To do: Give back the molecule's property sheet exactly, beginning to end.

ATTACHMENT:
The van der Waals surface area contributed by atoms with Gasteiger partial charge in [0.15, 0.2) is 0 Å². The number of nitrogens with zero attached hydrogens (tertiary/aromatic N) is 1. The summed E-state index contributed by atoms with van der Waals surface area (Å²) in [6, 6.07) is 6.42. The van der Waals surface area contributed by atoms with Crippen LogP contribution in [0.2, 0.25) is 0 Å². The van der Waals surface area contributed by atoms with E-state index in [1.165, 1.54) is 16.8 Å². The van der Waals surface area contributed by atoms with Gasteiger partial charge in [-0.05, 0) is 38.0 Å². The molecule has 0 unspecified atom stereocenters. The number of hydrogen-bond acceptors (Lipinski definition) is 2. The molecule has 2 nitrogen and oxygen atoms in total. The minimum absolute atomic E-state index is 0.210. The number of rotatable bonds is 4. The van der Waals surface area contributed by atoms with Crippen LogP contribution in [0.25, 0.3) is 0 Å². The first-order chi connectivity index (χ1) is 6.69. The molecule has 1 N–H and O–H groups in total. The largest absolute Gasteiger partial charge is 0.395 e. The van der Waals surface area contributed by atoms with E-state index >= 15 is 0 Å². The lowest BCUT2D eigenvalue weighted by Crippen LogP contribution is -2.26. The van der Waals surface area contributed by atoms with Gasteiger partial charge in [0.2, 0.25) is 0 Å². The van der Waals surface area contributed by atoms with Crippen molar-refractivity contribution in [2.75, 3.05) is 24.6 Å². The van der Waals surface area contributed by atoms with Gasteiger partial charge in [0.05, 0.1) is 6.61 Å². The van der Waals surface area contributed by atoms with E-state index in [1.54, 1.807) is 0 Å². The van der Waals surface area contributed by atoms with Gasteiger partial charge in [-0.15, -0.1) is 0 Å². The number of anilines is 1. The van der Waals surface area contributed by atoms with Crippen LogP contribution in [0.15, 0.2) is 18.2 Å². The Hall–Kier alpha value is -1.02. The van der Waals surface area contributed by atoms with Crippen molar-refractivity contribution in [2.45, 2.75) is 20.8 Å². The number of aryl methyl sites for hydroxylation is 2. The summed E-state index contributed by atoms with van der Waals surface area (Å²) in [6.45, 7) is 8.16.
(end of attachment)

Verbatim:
The van der Waals surface area contributed by atoms with Gasteiger partial charge in [0.15, 0.2) is 0 Å². The number of nitrogens with zero attached hydrogens (tertiary/aromatic N) is 1. The summed E-state index contributed by atoms with van der Waals surface area (Å²) in [6, 6.07) is 6.42. The van der Waals surface area contributed by atoms with Crippen LogP contribution in [0.2, 0.25) is 0 Å². The van der Waals surface area contributed by atoms with E-state index in [1.165, 1.54) is 16.8 Å². The van der Waals surface area contributed by atoms with Gasteiger partial charge in [-0.05, 0) is 38.0 Å². The molecule has 0 unspecified atom stereocenters. The number of hydrogen-bond acceptors (Lipinski definition) is 2. The molecule has 2 nitrogen and oxygen atoms in total. The minimum absolute atomic E-state index is 0.210. The number of rotatable bonds is 4. The van der Waals surface area contributed by atoms with Crippen LogP contribution in [0.25, 0.3) is 0 Å². The first-order chi connectivity index (χ1) is 6.69. The molecule has 1 N–H and O–H groups in total. The largest absolute Gasteiger partial charge is 0.395 e. The van der Waals surface area contributed by atoms with E-state index >= 15 is 0 Å². The lowest BCUT2D eigenvalue weighted by Crippen LogP contribution is -2.26. The van der Waals surface area contributed by atoms with Gasteiger partial charge in [0.2, 0.25) is 0 Å². The van der Waals surface area contributed by atoms with Crippen molar-refractivity contribution in [2.75, 3.05) is 24.6 Å². The van der Waals surface area contributed by atoms with Gasteiger partial charge in [0.05, 0.1) is 6.61 Å². The van der Waals surface area contributed by atoms with E-state index in [1.54, 1.807) is 0 Å². The van der Waals surface area contributed by atoms with Gasteiger partial charge in [-0.15, -0.1) is 0 Å². The number of anilines is 1. The van der Waals surface area contributed by atoms with Crippen LogP contribution in [0.15, 0.2) is 18.2 Å². The Hall–Kier alpha value is -1.02. The van der Waals surface area contributed by atoms with Crippen molar-refractivity contribution in [2.45, 2.75) is 20.8 Å². The number of aryl methyl sites for hydroxylation is 2. The summed E-state index contributed by atoms with van der Waals surface area (Å²) in [6.45, 7) is 8.16.